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Victim of suspected ‘honeybee’ killer tells how she ran for her life

Updated: September 24, 2012 6:25AM

Hiding face down in the snow, next to barbed wire behind a trailer in a Southwest Side truck yard, the woman held her breath as the car of the kidnapper she feared would kill her came to a heartstopping halt a few feet away.

Just moments before, in the early hours of Saturday, suspected “honeybee” killer Gary Amaya had fired a shot at her as she fled his light blue Chevrolet pickup in fear of her life, she said.

Now she held still, and prayed. “I thought he was going to get out, but he just looked from inside the truck, then sped off,” the woman said. “I laid there another five minutes before I dared get up.”

The woman — who asked that only her last name, Anderson, be used — recounted her harrowing encounter with Amaya to the Sun-Times on Wednesday.

She reported a limited version of the run-in to police on Saturday morning but had no idea that the man who’d forced her into his truck and stolen her handbag would soon be dead — and implicated in October’s unsolved “honeybee” spree shootings on both sides of the Indiana-Illinois border.

But when Amaya, 48, was fatally shot hours later Saturday evening as he tried to rob an Orland Park tanning salon, police recovered her bag from Amaya’s truck. And they quickly began to unravel clues linking Amaya, an unemployed truck driver, to the bi-state shooting spree.

“I turned on the TV and I saw they were saying this guy may be a serial killer,” Anderson said. “I knew then that if I’d let him handcuff me like he wanted to, I’d be dead.”

Bullets fired from the revolver Amaya used in his attempted robbery of the tanning salon were matched to those used to kill construction worker Rolando Alonso and wound two others in the bi-state shootings, sources said earlier this week.

His truck also matched the description of the honeybee killer’s, who asked one of his victims about honeybees before opening fire Oct. 5. Will County Sheriff’s Police have scheduled a press conference for Thursday.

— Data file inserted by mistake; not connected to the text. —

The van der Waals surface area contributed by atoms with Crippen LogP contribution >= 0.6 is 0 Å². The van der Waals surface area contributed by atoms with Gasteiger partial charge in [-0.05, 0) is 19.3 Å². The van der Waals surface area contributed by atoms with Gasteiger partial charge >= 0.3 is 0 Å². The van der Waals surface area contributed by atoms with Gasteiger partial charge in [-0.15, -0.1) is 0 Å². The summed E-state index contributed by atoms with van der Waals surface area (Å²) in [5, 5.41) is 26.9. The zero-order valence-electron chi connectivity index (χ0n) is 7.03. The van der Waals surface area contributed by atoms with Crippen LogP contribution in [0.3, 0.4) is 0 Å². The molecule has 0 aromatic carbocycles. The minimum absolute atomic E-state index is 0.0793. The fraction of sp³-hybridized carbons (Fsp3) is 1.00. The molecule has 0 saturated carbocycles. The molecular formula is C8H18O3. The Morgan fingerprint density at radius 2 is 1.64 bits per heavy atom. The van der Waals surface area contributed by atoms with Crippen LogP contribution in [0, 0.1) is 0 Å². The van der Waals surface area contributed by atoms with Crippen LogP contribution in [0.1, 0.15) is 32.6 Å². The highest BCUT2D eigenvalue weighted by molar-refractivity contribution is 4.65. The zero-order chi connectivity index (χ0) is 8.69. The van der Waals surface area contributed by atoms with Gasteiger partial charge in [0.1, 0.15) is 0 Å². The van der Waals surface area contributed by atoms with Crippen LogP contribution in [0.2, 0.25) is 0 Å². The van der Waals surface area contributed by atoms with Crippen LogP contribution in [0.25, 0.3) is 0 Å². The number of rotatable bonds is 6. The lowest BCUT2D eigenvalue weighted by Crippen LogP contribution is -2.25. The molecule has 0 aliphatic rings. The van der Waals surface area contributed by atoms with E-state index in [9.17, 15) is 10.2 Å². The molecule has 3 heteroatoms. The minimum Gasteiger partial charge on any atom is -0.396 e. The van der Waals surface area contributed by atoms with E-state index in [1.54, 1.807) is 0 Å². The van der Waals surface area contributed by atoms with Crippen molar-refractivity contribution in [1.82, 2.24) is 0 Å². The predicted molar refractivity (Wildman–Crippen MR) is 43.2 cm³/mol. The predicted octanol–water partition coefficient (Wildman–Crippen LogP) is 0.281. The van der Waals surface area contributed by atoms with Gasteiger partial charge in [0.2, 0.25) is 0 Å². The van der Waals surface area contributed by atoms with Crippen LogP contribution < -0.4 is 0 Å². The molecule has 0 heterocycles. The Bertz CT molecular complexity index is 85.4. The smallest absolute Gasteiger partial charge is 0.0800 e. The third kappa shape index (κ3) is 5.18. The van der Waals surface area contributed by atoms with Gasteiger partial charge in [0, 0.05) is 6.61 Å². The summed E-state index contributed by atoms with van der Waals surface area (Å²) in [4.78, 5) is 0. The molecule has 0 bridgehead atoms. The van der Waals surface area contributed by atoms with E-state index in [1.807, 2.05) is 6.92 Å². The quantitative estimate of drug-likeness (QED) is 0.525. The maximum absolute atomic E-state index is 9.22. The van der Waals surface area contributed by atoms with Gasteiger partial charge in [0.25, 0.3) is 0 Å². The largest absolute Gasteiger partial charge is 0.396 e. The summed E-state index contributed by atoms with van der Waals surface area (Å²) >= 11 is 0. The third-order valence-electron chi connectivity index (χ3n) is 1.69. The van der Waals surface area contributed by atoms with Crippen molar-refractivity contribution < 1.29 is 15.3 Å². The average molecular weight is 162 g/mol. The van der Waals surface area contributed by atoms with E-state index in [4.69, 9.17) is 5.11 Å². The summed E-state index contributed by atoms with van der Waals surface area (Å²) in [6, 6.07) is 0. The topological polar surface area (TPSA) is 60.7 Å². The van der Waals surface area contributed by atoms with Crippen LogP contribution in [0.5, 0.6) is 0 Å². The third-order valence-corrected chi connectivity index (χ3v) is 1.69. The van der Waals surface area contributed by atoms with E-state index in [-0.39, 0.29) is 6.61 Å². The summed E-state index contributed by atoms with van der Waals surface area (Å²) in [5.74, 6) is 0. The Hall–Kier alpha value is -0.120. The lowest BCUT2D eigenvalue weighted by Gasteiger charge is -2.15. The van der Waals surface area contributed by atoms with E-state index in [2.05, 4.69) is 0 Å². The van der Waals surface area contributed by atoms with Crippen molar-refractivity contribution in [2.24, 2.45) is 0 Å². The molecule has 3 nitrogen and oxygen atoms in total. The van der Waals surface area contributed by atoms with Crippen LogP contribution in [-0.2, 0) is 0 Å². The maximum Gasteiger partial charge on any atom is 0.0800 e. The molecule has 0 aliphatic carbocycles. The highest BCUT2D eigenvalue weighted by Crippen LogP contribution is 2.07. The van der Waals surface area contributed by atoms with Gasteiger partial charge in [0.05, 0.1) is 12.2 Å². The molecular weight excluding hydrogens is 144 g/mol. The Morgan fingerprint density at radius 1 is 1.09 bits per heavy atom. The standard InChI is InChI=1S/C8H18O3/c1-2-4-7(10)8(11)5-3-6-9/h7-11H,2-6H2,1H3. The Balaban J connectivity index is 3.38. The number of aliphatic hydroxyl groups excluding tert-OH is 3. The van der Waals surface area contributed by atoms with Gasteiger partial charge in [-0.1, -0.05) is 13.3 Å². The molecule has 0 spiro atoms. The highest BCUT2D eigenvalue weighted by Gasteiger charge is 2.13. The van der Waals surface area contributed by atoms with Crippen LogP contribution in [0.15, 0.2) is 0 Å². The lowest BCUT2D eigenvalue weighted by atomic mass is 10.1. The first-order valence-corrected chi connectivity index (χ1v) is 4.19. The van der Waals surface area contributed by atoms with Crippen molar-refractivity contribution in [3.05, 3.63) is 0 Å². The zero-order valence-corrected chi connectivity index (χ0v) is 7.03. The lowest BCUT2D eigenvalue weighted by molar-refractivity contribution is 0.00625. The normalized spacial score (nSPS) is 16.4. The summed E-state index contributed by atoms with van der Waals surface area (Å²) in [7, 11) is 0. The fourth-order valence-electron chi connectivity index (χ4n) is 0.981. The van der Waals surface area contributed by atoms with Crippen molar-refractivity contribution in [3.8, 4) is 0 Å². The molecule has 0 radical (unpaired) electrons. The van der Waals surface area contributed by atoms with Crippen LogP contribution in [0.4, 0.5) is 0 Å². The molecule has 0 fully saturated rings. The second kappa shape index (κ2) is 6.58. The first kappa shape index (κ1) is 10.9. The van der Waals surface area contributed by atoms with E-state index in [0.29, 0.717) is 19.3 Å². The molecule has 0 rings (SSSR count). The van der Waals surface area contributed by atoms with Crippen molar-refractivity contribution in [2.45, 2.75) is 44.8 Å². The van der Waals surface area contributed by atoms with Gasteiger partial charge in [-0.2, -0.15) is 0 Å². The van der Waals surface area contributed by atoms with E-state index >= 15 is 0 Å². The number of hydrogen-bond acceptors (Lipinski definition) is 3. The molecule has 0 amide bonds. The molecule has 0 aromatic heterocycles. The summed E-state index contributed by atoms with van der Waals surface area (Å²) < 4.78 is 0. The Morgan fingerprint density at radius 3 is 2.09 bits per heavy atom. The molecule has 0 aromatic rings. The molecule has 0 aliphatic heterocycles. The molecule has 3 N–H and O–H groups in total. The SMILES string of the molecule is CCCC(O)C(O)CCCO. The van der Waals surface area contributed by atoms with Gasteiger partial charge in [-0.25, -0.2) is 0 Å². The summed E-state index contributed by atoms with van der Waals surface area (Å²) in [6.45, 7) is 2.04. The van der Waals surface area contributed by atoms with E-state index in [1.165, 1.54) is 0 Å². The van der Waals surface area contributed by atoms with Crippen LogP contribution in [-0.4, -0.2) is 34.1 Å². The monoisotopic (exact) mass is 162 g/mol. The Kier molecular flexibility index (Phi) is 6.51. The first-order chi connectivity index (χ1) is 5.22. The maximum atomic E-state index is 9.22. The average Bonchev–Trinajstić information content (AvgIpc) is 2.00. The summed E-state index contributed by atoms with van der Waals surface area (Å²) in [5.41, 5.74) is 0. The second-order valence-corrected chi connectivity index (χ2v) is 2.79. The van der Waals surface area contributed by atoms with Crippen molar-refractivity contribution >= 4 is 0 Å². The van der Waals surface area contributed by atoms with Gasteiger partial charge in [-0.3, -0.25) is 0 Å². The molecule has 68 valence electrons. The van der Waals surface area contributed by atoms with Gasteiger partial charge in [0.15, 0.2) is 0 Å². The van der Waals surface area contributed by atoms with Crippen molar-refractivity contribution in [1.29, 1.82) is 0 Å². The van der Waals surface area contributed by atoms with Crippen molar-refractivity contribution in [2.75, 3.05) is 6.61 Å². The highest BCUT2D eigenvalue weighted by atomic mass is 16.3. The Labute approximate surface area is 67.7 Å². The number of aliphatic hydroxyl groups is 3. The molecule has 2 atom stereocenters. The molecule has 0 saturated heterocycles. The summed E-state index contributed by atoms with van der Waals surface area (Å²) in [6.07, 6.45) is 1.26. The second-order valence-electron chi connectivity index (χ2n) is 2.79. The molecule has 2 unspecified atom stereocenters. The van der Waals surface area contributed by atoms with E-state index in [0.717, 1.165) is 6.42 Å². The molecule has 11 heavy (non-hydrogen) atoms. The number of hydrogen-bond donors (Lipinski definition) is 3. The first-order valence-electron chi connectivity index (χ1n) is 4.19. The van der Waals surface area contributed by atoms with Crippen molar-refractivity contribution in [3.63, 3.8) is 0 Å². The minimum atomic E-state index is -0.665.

“He looked like Santa Claus to me and I didn’t take him seriously at first, but he was crazy,” Anderson said of Amaya. “I can’t speculate if he killed other people, but it wouldn’t surprise me.”

Though she has a string of prostitution arrests, Anderson insists she is turning her life around and asked that her first name not be used so that her college classmates don’t learn about her past.

She had just visited a 24-hour Subway shop at Cicero and 47th Street early Saturday and was about to drive to a friend’s house when Amaya “came up to me, stuck a gun in my face and told me to get in the truck,” she said.

As Amaya drove to a truck yard a half mile away, he kept the gun to her head, she said. “I kept talking, trying to figure out what he wanted, but he just kept saying, ‘put your hands behind your back,’ and I didn’t want to ask if he was going to kill me in case it set him off.”

A mother of two, she said her “motherly side” came out as she tried to talk Amaya around, but when he reached for his handcuffs, “I took my chance and ran and he shot at me from his truck.”

In an isolated spot with no one to run to for help, she skipped over a barrier and hid behind the trailer until Amaya left, she said.

She praised Jason McDaniel, the tanning salon customer who shot Amaya during the botched robbery later that day, as “a hero.”

The incident cost Anderson a job as a security guard. Her employers fired her when they learned about her background Tuesday, she said.

“I was the victim and I lost my job,” she said. “But I’m just glad to be alive.”

Contributing: Frank Main and Dan Rozek

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